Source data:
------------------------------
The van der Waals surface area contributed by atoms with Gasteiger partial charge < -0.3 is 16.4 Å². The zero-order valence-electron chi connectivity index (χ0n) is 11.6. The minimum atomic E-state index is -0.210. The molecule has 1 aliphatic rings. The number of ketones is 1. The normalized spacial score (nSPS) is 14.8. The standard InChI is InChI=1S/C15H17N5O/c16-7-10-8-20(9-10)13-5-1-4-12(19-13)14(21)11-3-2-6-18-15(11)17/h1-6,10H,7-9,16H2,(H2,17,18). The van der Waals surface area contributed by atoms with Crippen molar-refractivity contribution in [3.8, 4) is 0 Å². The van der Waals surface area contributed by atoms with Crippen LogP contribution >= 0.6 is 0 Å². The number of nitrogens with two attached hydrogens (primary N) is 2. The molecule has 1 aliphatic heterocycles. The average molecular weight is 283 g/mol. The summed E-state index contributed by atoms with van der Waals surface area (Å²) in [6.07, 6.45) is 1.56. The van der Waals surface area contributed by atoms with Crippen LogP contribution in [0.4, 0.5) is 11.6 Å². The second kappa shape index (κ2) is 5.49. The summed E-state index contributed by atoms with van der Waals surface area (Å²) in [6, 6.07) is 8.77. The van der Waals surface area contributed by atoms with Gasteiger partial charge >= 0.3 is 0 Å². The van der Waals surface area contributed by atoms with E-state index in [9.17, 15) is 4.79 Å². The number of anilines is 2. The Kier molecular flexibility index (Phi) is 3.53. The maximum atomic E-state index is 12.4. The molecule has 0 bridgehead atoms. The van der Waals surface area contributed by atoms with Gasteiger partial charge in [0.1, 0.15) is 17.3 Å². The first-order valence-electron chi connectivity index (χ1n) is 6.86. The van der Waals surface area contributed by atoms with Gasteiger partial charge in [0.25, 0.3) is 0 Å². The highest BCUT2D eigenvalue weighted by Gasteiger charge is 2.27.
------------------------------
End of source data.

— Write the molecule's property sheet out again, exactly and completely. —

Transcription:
The van der Waals surface area contributed by atoms with Gasteiger partial charge < -0.3 is 16.4 Å². The zero-order valence-electron chi connectivity index (χ0n) is 11.6. The minimum atomic E-state index is -0.210. The molecule has 1 aliphatic rings. The number of ketones is 1. The normalized spacial score (nSPS) is 14.8. The standard InChI is InChI=1S/C15H17N5O/c16-7-10-8-20(9-10)13-5-1-4-12(19-13)14(21)11-3-2-6-18-15(11)17/h1-6,10H,7-9,16H2,(H2,17,18). The van der Waals surface area contributed by atoms with Crippen molar-refractivity contribution in [3.8, 4) is 0 Å². The van der Waals surface area contributed by atoms with Crippen LogP contribution >= 0.6 is 0 Å². The number of nitrogens with two attached hydrogens (primary N) is 2. The molecule has 1 aliphatic heterocycles. The average molecular weight is 283 g/mol. The summed E-state index contributed by atoms with van der Waals surface area (Å²) in [6.07, 6.45) is 1.56. The van der Waals surface area contributed by atoms with Crippen LogP contribution in [0.4, 0.5) is 11.6 Å². The second kappa shape index (κ2) is 5.49. The summed E-state index contributed by atoms with van der Waals surface area (Å²) in [6, 6.07) is 8.77. The van der Waals surface area contributed by atoms with Gasteiger partial charge >= 0.3 is 0 Å². The van der Waals surface area contributed by atoms with E-state index in [9.17, 15) is 4.79 Å². The number of anilines is 2. The Kier molecular flexibility index (Phi) is 3.53. The maximum atomic E-state index is 12.4. The molecule has 0 bridgehead atoms. The van der Waals surface area contributed by atoms with Gasteiger partial charge in [0.1, 0.15) is 17.3 Å². The first-order valence-electron chi connectivity index (χ1n) is 6.86. The van der Waals surface area contributed by atoms with Gasteiger partial charge in [0.25, 0.3) is 0 Å². The highest BCUT2D eigenvalue weighted by Gasteiger charge is 2.27.